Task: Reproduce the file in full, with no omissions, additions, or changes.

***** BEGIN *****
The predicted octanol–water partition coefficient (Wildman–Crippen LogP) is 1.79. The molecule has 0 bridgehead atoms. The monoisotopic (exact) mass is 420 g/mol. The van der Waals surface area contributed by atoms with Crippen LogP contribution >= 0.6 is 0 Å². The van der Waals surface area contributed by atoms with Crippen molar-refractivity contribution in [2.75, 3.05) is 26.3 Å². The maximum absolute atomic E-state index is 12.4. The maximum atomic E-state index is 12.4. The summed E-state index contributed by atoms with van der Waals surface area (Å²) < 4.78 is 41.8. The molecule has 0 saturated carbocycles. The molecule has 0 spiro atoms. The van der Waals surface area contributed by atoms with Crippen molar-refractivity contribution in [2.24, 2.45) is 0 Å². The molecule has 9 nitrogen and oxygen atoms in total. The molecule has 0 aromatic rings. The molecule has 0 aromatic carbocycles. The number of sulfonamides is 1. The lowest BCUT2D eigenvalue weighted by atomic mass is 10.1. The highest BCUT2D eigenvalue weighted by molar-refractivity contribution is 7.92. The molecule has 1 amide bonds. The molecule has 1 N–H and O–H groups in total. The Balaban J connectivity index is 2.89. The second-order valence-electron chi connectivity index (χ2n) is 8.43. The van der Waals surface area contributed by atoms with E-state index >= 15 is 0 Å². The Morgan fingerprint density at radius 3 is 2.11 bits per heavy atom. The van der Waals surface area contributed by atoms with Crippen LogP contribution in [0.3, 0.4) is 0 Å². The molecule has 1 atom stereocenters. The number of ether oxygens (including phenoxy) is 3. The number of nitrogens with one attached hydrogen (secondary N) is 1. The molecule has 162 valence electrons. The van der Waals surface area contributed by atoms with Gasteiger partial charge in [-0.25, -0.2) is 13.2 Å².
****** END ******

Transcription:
The predicted octanol–water partition coefficient (Wildman–Crippen LogP) is 1.79. The molecule has 0 bridgehead atoms. The monoisotopic (exact) mass is 420 g/mol. The van der Waals surface area contributed by atoms with Crippen LogP contribution >= 0.6 is 0 Å². The van der Waals surface area contributed by atoms with Crippen molar-refractivity contribution in [2.75, 3.05) is 26.3 Å². The maximum absolute atomic E-state index is 12.4. The maximum atomic E-state index is 12.4. The summed E-state index contributed by atoms with van der Waals surface area (Å²) < 4.78 is 41.8. The molecule has 0 saturated carbocycles. The molecule has 0 spiro atoms. The van der Waals surface area contributed by atoms with Crippen molar-refractivity contribution in [2.24, 2.45) is 0 Å². The molecule has 9 nitrogen and oxygen atoms in total. The molecule has 0 aromatic rings. The molecule has 0 aromatic carbocycles. The number of sulfonamides is 1. The lowest BCUT2D eigenvalue weighted by atomic mass is 10.1. The highest BCUT2D eigenvalue weighted by molar-refractivity contribution is 7.92. The molecule has 1 amide bonds. The molecule has 1 N–H and O–H groups in total. The Balaban J connectivity index is 2.89. The second-order valence-electron chi connectivity index (χ2n) is 8.43. The van der Waals surface area contributed by atoms with E-state index >= 15 is 0 Å². The Morgan fingerprint density at radius 3 is 2.11 bits per heavy atom. The van der Waals surface area contributed by atoms with Crippen LogP contribution in [0.3, 0.4) is 0 Å². The molecule has 1 atom stereocenters. The number of ether oxygens (including phenoxy) is 3. The number of nitrogens with one attached hydrogen (secondary N) is 1. The molecule has 162 valence electrons. The van der Waals surface area contributed by atoms with Gasteiger partial charge in [-0.25, -0.2) is 13.2 Å².